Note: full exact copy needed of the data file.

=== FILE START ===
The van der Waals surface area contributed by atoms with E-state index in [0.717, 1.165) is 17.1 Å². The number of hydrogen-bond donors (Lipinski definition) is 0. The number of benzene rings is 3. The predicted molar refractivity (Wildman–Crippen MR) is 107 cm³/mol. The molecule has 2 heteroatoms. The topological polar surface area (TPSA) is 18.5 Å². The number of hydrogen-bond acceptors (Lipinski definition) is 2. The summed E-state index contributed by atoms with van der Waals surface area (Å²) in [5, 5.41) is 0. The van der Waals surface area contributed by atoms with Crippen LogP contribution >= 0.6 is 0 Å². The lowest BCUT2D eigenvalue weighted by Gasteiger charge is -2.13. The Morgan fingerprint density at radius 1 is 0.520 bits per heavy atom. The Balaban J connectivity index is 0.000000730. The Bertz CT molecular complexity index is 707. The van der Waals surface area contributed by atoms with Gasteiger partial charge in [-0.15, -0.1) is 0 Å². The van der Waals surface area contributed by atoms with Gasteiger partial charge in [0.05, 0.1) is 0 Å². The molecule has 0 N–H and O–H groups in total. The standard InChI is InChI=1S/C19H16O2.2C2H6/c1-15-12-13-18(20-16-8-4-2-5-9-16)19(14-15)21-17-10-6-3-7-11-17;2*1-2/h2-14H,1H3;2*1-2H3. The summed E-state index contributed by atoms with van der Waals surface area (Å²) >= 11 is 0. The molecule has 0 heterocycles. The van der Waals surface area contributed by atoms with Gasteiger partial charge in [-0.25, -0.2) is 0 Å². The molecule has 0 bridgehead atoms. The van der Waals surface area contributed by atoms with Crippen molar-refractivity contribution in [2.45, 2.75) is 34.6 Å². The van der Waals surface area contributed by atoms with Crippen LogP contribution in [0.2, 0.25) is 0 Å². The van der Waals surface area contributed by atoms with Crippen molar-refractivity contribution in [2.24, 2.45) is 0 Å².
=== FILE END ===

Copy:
The van der Waals surface area contributed by atoms with E-state index in [0.717, 1.165) is 17.1 Å². The number of hydrogen-bond donors (Lipinski definition) is 0. The number of benzene rings is 3. The predicted molar refractivity (Wildman–Crippen MR) is 107 cm³/mol. The molecule has 2 heteroatoms. The topological polar surface area (TPSA) is 18.5 Å². The number of hydrogen-bond acceptors (Lipinski definition) is 2. The summed E-state index contributed by atoms with van der Waals surface area (Å²) in [5, 5.41) is 0. The van der Waals surface area contributed by atoms with Crippen LogP contribution >= 0.6 is 0 Å². The lowest BCUT2D eigenvalue weighted by Gasteiger charge is -2.13. The Morgan fingerprint density at radius 1 is 0.520 bits per heavy atom. The Balaban J connectivity index is 0.000000730. The Bertz CT molecular complexity index is 707. The van der Waals surface area contributed by atoms with Gasteiger partial charge in [-0.15, -0.1) is 0 Å². The van der Waals surface area contributed by atoms with Gasteiger partial charge in [0.05, 0.1) is 0 Å². The molecule has 0 N–H and O–H groups in total. The standard InChI is InChI=1S/C19H16O2.2C2H6/c1-15-12-13-18(20-16-8-4-2-5-9-16)19(14-15)21-17-10-6-3-7-11-17;2*1-2/h2-14H,1H3;2*1-2H3. The summed E-state index contributed by atoms with van der Waals surface area (Å²) >= 11 is 0. The molecule has 0 heterocycles. The van der Waals surface area contributed by atoms with Gasteiger partial charge in [-0.25, -0.2) is 0 Å². The molecule has 0 bridgehead atoms. The van der Waals surface area contributed by atoms with Crippen molar-refractivity contribution in [2.45, 2.75) is 34.6 Å². The van der Waals surface area contributed by atoms with Crippen LogP contribution in [0.2, 0.25) is 0 Å². The van der Waals surface area contributed by atoms with Crippen molar-refractivity contribution in [2.24, 2.45) is 0 Å².